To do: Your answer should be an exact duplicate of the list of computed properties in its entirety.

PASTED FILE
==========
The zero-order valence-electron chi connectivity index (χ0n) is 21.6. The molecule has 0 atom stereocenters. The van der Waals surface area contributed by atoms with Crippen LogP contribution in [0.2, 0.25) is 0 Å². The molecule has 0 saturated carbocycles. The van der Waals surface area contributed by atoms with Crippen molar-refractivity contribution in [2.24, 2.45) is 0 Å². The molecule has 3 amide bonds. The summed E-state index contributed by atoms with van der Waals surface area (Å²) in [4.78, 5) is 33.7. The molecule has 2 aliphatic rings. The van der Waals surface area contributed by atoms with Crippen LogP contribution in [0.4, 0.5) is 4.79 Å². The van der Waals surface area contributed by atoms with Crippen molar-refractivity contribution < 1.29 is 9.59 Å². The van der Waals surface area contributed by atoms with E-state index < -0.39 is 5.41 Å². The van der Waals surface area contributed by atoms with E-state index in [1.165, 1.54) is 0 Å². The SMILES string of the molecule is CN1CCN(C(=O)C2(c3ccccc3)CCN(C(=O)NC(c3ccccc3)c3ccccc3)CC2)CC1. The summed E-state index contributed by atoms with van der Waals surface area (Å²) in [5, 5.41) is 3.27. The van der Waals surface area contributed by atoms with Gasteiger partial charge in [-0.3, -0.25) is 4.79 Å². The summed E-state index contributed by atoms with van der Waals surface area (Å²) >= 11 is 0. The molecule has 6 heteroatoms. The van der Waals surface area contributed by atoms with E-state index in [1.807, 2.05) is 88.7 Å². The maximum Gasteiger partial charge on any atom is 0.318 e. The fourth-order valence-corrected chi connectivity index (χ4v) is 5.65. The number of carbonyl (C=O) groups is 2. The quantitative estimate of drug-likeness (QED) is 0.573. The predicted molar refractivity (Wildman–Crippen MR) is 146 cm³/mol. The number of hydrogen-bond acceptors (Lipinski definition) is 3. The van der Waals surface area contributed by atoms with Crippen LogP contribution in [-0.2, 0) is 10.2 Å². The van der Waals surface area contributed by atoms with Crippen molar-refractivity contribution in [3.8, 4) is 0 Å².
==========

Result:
The zero-order valence-electron chi connectivity index (χ0n) is 21.6. The molecule has 0 atom stereocenters. The van der Waals surface area contributed by atoms with Crippen LogP contribution in [0.2, 0.25) is 0 Å². The molecule has 0 saturated carbocycles. The van der Waals surface area contributed by atoms with Crippen molar-refractivity contribution in [2.24, 2.45) is 0 Å². The molecule has 3 amide bonds. The summed E-state index contributed by atoms with van der Waals surface area (Å²) in [4.78, 5) is 33.7. The molecule has 2 aliphatic rings. The van der Waals surface area contributed by atoms with Crippen LogP contribution in [0.4, 0.5) is 4.79 Å². The van der Waals surface area contributed by atoms with Crippen molar-refractivity contribution < 1.29 is 9.59 Å². The van der Waals surface area contributed by atoms with E-state index < -0.39 is 5.41 Å². The van der Waals surface area contributed by atoms with E-state index in [1.165, 1.54) is 0 Å². The SMILES string of the molecule is CN1CCN(C(=O)C2(c3ccccc3)CCN(C(=O)NC(c3ccccc3)c3ccccc3)CC2)CC1. The summed E-state index contributed by atoms with van der Waals surface area (Å²) in [5, 5.41) is 3.27. The van der Waals surface area contributed by atoms with Gasteiger partial charge in [-0.3, -0.25) is 4.79 Å². The summed E-state index contributed by atoms with van der Waals surface area (Å²) >= 11 is 0. The molecule has 6 heteroatoms. The van der Waals surface area contributed by atoms with E-state index in [1.807, 2.05) is 88.7 Å². The maximum Gasteiger partial charge on any atom is 0.318 e. The fourth-order valence-corrected chi connectivity index (χ4v) is 5.65. The number of carbonyl (C=O) groups is 2. The quantitative estimate of drug-likeness (QED) is 0.573. The predicted molar refractivity (Wildman–Crippen MR) is 146 cm³/mol. The number of hydrogen-bond acceptors (Lipinski definition) is 3. The van der Waals surface area contributed by atoms with Crippen LogP contribution in [-0.2, 0) is 10.2 Å². The van der Waals surface area contributed by atoms with Crippen molar-refractivity contribution in [3.8, 4) is 0 Å².